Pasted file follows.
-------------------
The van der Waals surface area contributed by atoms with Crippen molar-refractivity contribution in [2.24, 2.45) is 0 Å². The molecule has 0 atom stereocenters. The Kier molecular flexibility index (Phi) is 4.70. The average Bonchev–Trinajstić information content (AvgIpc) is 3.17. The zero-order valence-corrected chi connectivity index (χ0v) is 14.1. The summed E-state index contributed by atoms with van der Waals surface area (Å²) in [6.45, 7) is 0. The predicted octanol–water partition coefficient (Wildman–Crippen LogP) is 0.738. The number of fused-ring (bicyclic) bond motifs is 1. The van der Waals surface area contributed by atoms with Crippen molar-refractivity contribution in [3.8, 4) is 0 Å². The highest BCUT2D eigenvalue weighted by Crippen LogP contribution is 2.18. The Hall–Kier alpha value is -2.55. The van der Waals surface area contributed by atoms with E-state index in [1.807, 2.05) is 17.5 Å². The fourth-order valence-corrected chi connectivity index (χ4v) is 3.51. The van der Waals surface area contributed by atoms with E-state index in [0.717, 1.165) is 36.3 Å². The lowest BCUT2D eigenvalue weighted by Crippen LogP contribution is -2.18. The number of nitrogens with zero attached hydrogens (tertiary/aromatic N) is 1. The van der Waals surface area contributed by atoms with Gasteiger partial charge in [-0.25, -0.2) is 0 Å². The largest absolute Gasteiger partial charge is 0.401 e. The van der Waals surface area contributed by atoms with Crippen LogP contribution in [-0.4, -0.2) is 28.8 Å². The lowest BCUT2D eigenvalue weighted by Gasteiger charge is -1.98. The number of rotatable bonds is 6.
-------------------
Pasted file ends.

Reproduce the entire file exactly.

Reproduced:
The van der Waals surface area contributed by atoms with Crippen molar-refractivity contribution in [2.24, 2.45) is 0 Å². The molecule has 0 atom stereocenters. The Kier molecular flexibility index (Phi) is 4.70. The average Bonchev–Trinajstić information content (AvgIpc) is 3.17. The zero-order valence-corrected chi connectivity index (χ0v) is 14.1. The summed E-state index contributed by atoms with van der Waals surface area (Å²) in [6.45, 7) is 0. The predicted octanol–water partition coefficient (Wildman–Crippen LogP) is 0.738. The number of fused-ring (bicyclic) bond motifs is 1. The van der Waals surface area contributed by atoms with Crippen molar-refractivity contribution in [3.8, 4) is 0 Å². The highest BCUT2D eigenvalue weighted by Crippen LogP contribution is 2.18. The Hall–Kier alpha value is -2.55. The van der Waals surface area contributed by atoms with E-state index in [1.807, 2.05) is 17.5 Å². The fourth-order valence-corrected chi connectivity index (χ4v) is 3.51. The van der Waals surface area contributed by atoms with E-state index in [0.717, 1.165) is 36.3 Å². The lowest BCUT2D eigenvalue weighted by Crippen LogP contribution is -2.18. The number of nitrogens with zero attached hydrogens (tertiary/aromatic N) is 1. The van der Waals surface area contributed by atoms with Gasteiger partial charge in [-0.25, -0.2) is 0 Å². The largest absolute Gasteiger partial charge is 0.401 e. The van der Waals surface area contributed by atoms with Crippen LogP contribution in [-0.4, -0.2) is 28.8 Å². The lowest BCUT2D eigenvalue weighted by Gasteiger charge is -1.98. The number of rotatable bonds is 6.